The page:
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Latitudes - A Story of Coming Home Paperback – May 8, 2012
The Amazon Book Review
Author interviews, book reviews, editors picks, and more. Read it now
LATITUDES presents the story of a bi-cultural child. Caplan artfully navigates the reader through Will's experiences, who tries to make sense of and understand the world around him as his parents abduct him and his siblings not once but twice.Maureen Dabbagh, author of "Parental Kidnapping in America: An Historical and Cultural Analysis"
'Will looks back to their difficult, tumultuous childhood...An engaging story carried forward by well-written prose." KIRKUS REVIEWS
About the Author
Anthony Caplan is an independent writer, teacher and homesteader in northern New England. He has worked at various times as a shrimp fisherman, environmental activist, journalist, taxi-driver, builder, window-washer, and telemarketer, (the last for only a month, but one week he did win a four tape set of the greatest hits of George Jones for selling the most copies of Time-Life's The Loggers.) Currently, Caplan is working on restoring a 150 year old farmstead where he and his family tend sheep and chickens, grow most of their own vegetables, and have started a small apple orchard from scratch His road novels, BIRDMAN and FRENCH POND ROAD, trace the meanderings of one Billy Kagan, a footloose soul striving after sanity and love in the last years of the last century. His latest fiction effort, LATITUDES - A Story of Coming Home, is a young boy's transformative journey overcoming dysfunction, dislocation and distance.
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Top Customer Reviews
Anthony Caplan makes this story work by using language that is smart and poignant. `Those were Will's parents in a nutshell, the hair-trigger, physical impetuousness of Mother that bordered on absurdity and Father's curiously ambivalent combination of desire and resignation.' He is able to see the world for a child's vantage: `Will waited for the coming of the seasons, for the ebb and flow of gentle time, for some kind of normalcy, but most of all for the end of the empty silence between his parents.' And at times Caplan shows his depth of understanding literature of the past in deciphering consequences of the present: 'The idea attributed to Tolstoy, to the effect that happiness in a family is the template, and the unhappy family, by contrast, is the breeding ground for the stuff of art, has been turned on its head. Nowadays, the mold by which we form our children is a broken one, and the stable home setting is the exception, or at least it increasingly seems so judging by the books in the racks of bookstores. But Will and his family were pioneers of the coming age, the Me Decade as it was termed in the news magazines.' And here and there Caplan drops such salient statements as `When the world is broken for a child, the adults who have done the breaking are rarely in a position to do the gluing' and `Will felt trapped in a world that beggared description, between two languages, adrift in a land where he did not belong, without a reference or a model for life'.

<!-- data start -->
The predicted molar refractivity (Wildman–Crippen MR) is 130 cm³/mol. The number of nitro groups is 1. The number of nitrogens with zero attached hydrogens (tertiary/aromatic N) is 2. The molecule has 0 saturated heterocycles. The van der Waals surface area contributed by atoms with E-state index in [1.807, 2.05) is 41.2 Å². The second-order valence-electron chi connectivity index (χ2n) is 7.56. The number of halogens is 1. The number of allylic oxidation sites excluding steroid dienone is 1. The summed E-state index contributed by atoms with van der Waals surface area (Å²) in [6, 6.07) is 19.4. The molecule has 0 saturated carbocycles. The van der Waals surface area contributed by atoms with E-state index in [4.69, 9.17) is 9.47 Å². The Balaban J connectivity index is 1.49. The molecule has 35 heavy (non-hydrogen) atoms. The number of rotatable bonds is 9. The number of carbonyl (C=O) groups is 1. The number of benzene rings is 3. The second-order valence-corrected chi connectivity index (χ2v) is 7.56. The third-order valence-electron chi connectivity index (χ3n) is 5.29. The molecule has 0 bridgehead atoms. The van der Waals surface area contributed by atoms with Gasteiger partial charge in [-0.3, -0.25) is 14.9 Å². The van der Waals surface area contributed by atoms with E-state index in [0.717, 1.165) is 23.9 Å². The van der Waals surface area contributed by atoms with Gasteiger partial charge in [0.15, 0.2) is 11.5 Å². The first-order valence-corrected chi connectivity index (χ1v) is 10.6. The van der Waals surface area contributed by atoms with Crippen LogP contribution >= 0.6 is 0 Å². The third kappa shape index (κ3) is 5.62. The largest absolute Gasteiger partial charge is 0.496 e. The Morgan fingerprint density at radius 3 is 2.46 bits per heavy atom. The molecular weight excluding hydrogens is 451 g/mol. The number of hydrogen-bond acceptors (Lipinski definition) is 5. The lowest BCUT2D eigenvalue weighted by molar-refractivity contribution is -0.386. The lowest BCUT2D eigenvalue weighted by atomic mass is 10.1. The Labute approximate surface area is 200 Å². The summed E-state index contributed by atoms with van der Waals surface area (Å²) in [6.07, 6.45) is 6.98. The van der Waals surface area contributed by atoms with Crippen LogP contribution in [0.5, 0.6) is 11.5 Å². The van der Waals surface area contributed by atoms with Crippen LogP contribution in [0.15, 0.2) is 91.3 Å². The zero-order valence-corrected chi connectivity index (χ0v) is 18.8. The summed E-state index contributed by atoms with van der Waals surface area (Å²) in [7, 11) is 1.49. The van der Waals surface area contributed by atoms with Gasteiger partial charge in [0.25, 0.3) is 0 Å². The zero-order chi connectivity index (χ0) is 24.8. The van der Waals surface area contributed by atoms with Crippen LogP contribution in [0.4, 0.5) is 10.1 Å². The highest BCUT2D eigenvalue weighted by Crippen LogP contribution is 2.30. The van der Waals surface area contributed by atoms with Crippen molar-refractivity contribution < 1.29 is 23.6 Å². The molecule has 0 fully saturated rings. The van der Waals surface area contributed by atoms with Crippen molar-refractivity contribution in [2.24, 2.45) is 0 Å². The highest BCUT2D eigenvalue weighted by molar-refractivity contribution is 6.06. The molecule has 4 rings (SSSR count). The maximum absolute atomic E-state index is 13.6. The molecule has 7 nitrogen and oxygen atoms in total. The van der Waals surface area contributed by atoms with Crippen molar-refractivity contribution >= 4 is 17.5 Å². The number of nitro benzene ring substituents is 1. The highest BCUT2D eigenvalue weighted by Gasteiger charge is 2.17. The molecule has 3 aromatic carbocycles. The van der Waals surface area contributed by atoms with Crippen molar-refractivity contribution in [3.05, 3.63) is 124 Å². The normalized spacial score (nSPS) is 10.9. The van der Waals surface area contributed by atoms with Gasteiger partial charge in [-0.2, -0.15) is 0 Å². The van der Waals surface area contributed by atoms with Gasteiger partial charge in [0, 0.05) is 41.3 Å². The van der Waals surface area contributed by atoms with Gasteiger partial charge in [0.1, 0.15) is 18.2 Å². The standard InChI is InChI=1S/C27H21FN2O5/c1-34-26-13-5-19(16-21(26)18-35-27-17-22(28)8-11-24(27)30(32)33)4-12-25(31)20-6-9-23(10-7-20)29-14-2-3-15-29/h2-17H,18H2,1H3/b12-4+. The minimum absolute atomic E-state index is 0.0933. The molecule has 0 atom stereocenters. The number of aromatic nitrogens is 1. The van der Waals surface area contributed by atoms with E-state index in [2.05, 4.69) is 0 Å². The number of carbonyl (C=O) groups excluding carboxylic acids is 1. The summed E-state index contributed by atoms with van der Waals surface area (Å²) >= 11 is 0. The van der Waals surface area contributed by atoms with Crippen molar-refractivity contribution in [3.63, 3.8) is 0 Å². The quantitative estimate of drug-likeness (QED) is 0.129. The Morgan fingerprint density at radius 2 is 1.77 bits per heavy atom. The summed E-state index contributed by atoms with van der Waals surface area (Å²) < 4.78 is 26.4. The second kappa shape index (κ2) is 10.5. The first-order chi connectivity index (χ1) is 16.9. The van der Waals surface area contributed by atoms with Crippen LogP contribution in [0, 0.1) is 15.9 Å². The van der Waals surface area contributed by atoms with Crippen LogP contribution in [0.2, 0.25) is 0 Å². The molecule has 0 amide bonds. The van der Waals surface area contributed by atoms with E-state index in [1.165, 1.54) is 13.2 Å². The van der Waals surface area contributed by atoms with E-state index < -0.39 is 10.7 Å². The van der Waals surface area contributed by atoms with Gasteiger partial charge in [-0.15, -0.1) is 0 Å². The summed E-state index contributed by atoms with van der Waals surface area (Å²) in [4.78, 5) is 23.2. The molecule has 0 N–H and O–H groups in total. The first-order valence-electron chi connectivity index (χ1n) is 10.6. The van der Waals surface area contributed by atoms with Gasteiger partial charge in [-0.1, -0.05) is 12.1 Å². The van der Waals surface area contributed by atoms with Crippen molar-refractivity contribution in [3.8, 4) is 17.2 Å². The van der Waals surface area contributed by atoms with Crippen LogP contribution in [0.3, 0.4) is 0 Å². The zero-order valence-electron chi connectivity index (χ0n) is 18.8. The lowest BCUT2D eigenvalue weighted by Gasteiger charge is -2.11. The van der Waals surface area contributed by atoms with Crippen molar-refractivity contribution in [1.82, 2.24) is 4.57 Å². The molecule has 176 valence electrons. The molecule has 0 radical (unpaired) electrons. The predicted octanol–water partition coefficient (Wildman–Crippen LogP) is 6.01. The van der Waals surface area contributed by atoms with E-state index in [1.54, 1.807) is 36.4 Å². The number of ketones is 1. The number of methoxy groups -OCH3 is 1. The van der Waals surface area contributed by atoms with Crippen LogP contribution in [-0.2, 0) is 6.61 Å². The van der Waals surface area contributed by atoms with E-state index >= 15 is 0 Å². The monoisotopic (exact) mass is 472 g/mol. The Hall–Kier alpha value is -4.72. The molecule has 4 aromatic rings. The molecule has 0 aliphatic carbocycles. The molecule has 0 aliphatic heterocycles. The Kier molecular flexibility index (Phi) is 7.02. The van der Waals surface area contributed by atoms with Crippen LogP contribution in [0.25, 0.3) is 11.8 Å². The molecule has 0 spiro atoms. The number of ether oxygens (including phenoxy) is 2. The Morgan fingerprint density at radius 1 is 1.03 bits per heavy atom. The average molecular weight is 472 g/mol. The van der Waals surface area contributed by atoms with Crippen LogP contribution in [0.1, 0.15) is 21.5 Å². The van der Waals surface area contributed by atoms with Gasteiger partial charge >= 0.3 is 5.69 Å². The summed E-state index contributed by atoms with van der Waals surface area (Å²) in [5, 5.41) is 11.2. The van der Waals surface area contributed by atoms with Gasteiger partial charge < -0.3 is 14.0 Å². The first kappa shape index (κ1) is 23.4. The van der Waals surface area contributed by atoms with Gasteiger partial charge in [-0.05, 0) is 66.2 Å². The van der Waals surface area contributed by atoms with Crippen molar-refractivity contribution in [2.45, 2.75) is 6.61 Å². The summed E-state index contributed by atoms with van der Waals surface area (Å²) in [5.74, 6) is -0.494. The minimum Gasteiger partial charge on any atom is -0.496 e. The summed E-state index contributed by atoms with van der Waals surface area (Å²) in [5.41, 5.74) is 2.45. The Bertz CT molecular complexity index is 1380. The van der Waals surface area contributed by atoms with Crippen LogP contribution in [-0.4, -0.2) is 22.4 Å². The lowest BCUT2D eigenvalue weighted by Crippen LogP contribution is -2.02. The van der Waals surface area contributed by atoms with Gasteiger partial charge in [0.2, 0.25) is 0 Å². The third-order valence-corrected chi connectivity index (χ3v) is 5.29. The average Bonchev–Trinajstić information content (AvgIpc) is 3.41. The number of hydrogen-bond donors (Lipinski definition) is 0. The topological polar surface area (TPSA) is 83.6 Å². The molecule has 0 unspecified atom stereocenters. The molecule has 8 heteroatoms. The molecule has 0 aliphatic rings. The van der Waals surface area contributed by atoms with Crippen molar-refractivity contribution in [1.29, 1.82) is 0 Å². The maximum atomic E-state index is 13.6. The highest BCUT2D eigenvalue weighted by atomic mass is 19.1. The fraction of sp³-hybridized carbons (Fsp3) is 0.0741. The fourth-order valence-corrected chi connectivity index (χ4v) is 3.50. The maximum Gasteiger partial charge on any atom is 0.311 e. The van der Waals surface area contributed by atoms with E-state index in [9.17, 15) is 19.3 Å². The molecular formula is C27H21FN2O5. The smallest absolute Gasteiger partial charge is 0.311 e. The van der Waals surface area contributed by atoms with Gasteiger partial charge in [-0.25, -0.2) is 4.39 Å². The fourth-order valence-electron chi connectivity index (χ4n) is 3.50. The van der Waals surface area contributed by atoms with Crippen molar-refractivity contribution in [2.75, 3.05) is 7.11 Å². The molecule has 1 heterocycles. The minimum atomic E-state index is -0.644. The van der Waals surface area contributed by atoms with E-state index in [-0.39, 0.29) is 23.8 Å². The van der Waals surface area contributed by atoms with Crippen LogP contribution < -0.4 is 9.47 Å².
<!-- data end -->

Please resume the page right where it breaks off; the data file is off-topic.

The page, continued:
To summarize, LATITUDES is a captivating story about issues that make the headlines today but more importantly, it is a book about those issues that go undiscussed today. Children have needs and solid parenting is the resource for those needs. The decision to bear children is a heady one and one that takes a life commitment from those who create a child. Anthony Caplan has successfully written a taut and engrossing novel, but he has also taken a stand on critical subjects that direly need our attention. Highly recommended. Grady Harp, August 12
Here, young Will is dealing with the divorce of his parents and a hefty custody battle. It's so bad that kidnapping is involved (twice) and a game of tug-o-war with sides across two continents.
Caplan writes with strong prose, keeping the questioning mind of a child in mind and their eagerness to belong despite being at the mercy of their parents' behavior. We also see equal sides in the use of setting: New York and Venezuela.
Even at 18 when my own parents divorced, I suffered during my last semester of high school. I was the last child at home and worried about the welfare of my mother. Could I go off to college and not have to worry about her being alone now? There was also the animosity I already had toward my father even when he was at home; it only grew worse now out of my anger for him leaving my mother.
As Caplan states in the book, when the parents have caused a child pain they are rarely in the position with the ability to fix it. It takes time, which is why this is labeled a "coming of age" story perhaps. I myself accepted the fate of my parents, was assured my mother would be okay as I left to discover the real world on my own, and over time I forgave my father. We're closer now than we ever were when he lived at home.
While divorce certainly isn't a new subject these days (in society or fiction), I appreciate Caplan's approach. His use of voice was fresh and his writing style makes this a rich story that would appeal to many. His strong use of setting also adds a nice touch. I'd highly recommend this book to those experiencing divorce where children are involved. Life lessons prevail, as Caplan reminds us that home is where our family is.